Bob Daisley discusses his lawsuit against Ozzy Osbourne and “disgusting” act

Bob Daisley discusses his lawsuit against Ozzy Osbourne and “disgusting” act

Sixty six year old and former Ozzy Osbourne bassist Bob Daisley was recently interviewed by Joel Gausten and opened up about his lawsuit for $2 million against Ozzy and Blizzard Music Limited with respect to unpaid songwriting royalties derived from Ozzy‘s first two solo albums Blizzard Of Ozz and Diary Of A Madman.

Bob Daisley photoExcerpts from the interview conduced by Joel Gausten are as follows:

“[Gausten] Unfortunately, you have a long history of financial issues with the Osbournes. When was the first sign of trouble in working with them? How was this addressed by them at the time?

[Daisley] I’ve sued the Osbournes once. The initial financial issue had nothing to do with them. It came about when Don Arden/Jet Records didn’t pay us our performance royalties on the Blizzard of Ozz and Diary of a Madman albums, so we had to seek legal advice. This was 1982, and in fact Sharon was helping us with our case. The issues weren’t to do with her or Ozzy at that point.

Lee Kerslake and I went to court against Don Arden and Jet Records in ’86 and we got a payout for owed performance royalties. But the ongoing royalties from those albums didn’t continue for us.

The first and only time that I went into court against the Osbournes was in 1998 when Lee and I found out that they had been receiving all royalties from those albums since July ’83.

[Gausten] For the benefit of those who may not be fully aware of how payments work in the industry, what are the main differences between songwriting royalties and performance royalties? What is your current issue with songwriting royalties that you hope to address in this new suit?

[Daisley] Performance royalties are what you receive from the sale of records that you have played on, even though it may not be a song that you wrote. Songwriting royalties through the publishing company are from songs that you wrote that either you performed or maybe even someone else performed. A good example of that is Joe Cocker’s version of ‘With A Little Help From My Friends.’ It wasn’t his song; it was a Beatles song. Joe Cocker gets the performance royalties from sales because it’s his performance of that song. But the royalties from the songwriting through the publishing company go to Lennon and McCartney because they wrote the song. That’s the basic different between the two types of royalties.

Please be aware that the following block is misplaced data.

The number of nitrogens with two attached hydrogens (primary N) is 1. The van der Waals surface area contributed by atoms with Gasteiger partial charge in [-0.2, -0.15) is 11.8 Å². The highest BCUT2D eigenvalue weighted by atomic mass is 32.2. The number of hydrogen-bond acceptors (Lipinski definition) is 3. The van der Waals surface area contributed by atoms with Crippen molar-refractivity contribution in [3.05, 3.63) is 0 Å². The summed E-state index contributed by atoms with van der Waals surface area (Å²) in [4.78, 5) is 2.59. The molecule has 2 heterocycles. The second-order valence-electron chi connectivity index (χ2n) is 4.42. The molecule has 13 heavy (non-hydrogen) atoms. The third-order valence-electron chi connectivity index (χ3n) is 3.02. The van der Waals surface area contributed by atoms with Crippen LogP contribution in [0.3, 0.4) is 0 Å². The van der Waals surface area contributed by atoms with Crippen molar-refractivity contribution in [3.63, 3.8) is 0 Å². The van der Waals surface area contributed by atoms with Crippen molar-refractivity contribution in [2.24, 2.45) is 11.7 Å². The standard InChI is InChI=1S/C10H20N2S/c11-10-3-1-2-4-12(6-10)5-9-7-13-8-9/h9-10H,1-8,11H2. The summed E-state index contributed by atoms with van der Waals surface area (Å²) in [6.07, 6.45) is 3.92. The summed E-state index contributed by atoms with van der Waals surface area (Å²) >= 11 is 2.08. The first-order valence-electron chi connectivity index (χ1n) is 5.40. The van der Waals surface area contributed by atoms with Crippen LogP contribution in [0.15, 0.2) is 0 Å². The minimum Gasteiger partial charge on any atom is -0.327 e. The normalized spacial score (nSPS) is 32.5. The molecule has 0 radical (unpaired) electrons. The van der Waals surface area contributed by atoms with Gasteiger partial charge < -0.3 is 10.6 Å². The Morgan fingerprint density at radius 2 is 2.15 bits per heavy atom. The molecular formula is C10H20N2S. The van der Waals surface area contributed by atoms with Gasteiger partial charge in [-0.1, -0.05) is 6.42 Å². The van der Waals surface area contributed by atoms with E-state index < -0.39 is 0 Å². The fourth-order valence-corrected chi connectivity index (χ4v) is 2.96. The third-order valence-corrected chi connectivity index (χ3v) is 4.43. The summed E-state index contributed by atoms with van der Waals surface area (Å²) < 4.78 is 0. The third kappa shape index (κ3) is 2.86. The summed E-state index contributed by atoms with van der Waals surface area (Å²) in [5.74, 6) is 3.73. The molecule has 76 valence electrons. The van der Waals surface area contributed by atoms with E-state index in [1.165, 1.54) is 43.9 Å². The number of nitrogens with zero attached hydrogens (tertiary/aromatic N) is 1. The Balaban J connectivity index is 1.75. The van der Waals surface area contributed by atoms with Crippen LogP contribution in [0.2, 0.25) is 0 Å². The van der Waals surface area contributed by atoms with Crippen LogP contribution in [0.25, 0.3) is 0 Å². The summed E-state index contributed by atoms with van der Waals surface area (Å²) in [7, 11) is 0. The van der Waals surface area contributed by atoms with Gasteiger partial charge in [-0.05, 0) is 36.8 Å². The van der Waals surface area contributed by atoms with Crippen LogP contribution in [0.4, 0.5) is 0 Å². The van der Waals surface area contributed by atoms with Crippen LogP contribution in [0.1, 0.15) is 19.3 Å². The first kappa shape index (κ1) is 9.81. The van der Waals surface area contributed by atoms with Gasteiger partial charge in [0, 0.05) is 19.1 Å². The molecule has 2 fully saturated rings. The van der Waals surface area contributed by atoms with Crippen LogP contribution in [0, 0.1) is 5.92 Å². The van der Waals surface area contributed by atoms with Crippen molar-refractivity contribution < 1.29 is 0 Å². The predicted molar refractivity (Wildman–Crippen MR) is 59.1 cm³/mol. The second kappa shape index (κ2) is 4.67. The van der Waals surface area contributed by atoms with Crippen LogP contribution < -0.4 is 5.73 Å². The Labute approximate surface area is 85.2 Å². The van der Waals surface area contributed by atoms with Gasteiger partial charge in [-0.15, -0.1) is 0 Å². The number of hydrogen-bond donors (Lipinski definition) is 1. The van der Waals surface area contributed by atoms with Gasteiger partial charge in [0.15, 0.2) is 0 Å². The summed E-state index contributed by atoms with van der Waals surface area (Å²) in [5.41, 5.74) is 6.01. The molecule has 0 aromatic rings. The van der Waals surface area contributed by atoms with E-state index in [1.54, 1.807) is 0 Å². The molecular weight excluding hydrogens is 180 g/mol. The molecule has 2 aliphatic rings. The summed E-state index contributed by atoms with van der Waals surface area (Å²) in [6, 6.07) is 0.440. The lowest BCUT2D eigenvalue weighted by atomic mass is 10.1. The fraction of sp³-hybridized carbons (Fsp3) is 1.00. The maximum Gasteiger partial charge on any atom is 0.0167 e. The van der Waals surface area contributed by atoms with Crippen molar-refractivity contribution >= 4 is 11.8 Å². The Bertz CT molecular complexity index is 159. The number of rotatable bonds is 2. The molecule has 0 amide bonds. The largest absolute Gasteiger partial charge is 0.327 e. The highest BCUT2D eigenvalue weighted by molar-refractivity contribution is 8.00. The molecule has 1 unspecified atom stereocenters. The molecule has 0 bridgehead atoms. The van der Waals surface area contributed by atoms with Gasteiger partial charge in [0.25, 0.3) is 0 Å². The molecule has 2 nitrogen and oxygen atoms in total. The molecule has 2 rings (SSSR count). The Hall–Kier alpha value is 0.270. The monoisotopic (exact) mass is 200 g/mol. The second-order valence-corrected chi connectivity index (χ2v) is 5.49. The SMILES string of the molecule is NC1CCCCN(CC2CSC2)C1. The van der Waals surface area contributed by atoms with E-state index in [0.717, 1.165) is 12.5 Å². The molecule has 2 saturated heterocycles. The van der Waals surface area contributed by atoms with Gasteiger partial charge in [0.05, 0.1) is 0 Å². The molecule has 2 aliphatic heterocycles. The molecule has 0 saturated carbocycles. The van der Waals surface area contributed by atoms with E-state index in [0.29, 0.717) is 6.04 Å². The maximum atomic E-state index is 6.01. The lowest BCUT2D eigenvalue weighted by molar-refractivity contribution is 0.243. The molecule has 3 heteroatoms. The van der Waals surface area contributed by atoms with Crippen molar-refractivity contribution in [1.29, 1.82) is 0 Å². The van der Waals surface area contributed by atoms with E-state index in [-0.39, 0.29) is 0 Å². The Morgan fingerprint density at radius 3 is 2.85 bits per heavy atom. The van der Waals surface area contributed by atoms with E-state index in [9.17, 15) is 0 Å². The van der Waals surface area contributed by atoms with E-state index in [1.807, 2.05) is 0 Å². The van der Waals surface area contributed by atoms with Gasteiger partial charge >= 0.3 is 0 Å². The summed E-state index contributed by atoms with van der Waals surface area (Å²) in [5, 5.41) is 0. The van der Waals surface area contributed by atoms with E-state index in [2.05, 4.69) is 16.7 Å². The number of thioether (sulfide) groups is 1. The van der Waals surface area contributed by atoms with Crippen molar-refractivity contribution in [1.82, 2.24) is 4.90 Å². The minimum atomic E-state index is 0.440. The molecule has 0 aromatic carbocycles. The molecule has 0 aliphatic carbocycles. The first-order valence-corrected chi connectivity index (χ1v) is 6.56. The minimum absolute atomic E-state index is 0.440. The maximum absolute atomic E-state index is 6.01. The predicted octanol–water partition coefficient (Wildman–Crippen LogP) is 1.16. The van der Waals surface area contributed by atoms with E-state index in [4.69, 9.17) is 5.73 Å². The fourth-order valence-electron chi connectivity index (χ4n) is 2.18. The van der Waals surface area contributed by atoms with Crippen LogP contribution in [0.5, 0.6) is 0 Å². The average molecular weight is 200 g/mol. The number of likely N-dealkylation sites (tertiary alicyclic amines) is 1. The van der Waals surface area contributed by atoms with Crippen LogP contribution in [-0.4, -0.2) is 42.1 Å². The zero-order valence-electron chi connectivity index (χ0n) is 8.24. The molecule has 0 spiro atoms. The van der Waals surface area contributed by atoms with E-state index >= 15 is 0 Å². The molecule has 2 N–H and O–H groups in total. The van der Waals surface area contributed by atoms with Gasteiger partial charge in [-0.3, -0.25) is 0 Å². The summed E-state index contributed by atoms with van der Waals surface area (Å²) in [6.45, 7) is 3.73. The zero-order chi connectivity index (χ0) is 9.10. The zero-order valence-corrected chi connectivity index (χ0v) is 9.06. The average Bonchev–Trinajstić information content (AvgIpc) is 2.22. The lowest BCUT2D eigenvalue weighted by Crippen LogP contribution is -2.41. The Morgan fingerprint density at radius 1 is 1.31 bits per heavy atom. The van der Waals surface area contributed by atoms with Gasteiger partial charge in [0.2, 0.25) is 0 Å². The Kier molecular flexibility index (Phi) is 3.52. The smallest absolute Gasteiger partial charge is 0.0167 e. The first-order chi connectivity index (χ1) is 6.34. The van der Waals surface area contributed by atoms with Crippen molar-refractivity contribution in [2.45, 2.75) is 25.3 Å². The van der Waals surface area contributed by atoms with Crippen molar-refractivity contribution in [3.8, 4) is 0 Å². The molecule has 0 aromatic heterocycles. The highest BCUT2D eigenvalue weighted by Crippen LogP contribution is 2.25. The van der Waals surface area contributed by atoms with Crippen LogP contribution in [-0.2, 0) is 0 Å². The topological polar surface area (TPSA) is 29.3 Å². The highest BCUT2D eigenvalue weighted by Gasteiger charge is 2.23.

Ozzy photoThere’s also a royalty or payment that a writer gets if the song that he, she or they have written gets used in, say, a television advertisement, a television show, a video game, etc.… When the song is used, they have to get permission from the publisher to use the song, and there’s payment involved. That payment is termed ‘synchronization fees,’ or ‘sync fees,’ which the writers are entitled to a share of. As the complaint I just filed alleges, I haven’t been getting all my sync fees, and Blizzard Music has been taking a higher percentage off the top than the contract I have with them allows them to take. When a publisher collects royalties and pays the writers, they take a percentage as their administrative payment for doing it – but here the Osbournes have been taking 25% rather than the 10% I agreed to. It’s also been mentioned in some of the press releases and comments that this case is about ‘Crazy Train.’ That’s the song that’s used most, whether it’s TV adverts, movies, sports games or video games. But there are other songs as well. I assigned all of my songs from the Blizzard and Diary albums to Blizzard Music, the Osbournes’ publishing company, so there are other songs. ‘Mr. Crowley’, ‘Over The Mountain’, ‘Flying High Again’ have been used as well. It’s not just about ‘Crazy Train,’ although that was the most high-profile.

[Gausten] Your previous late-’90s suit against the Osbournes was ultimately unsuccessful, correct?

[Daisley] That was the one that was unsuccessful. The late ’90s was when we found out where those royalties were going, so we took legal action against them. There are reasons I believe that case was unsuccessful, having nothing to do with the merit of our claims, but they are too complex to get into now.

[Gausten] It was around that time that the original bass and drum tracks were replaced on the reissues of the first two albums.

[Daisley] Yeah, that’s why they were replaced.

[Gausten] What do you feel replacing those tracks did to the legacy of those recordings, particularly Randy’s contributions to them?

[Daisley] It was disgusting. It was such an insult to the music, the music fans and to Randy personally. Obviously, we were suing them, so we expected some backlash, although we did not expect that the integrity of the music would be compromised. And to insult Randy like that – to take his performances and put them with two other people without the knowledge or approval of his family – was very disrespectful.”

You can read the rest of the interview at Joel Gausten.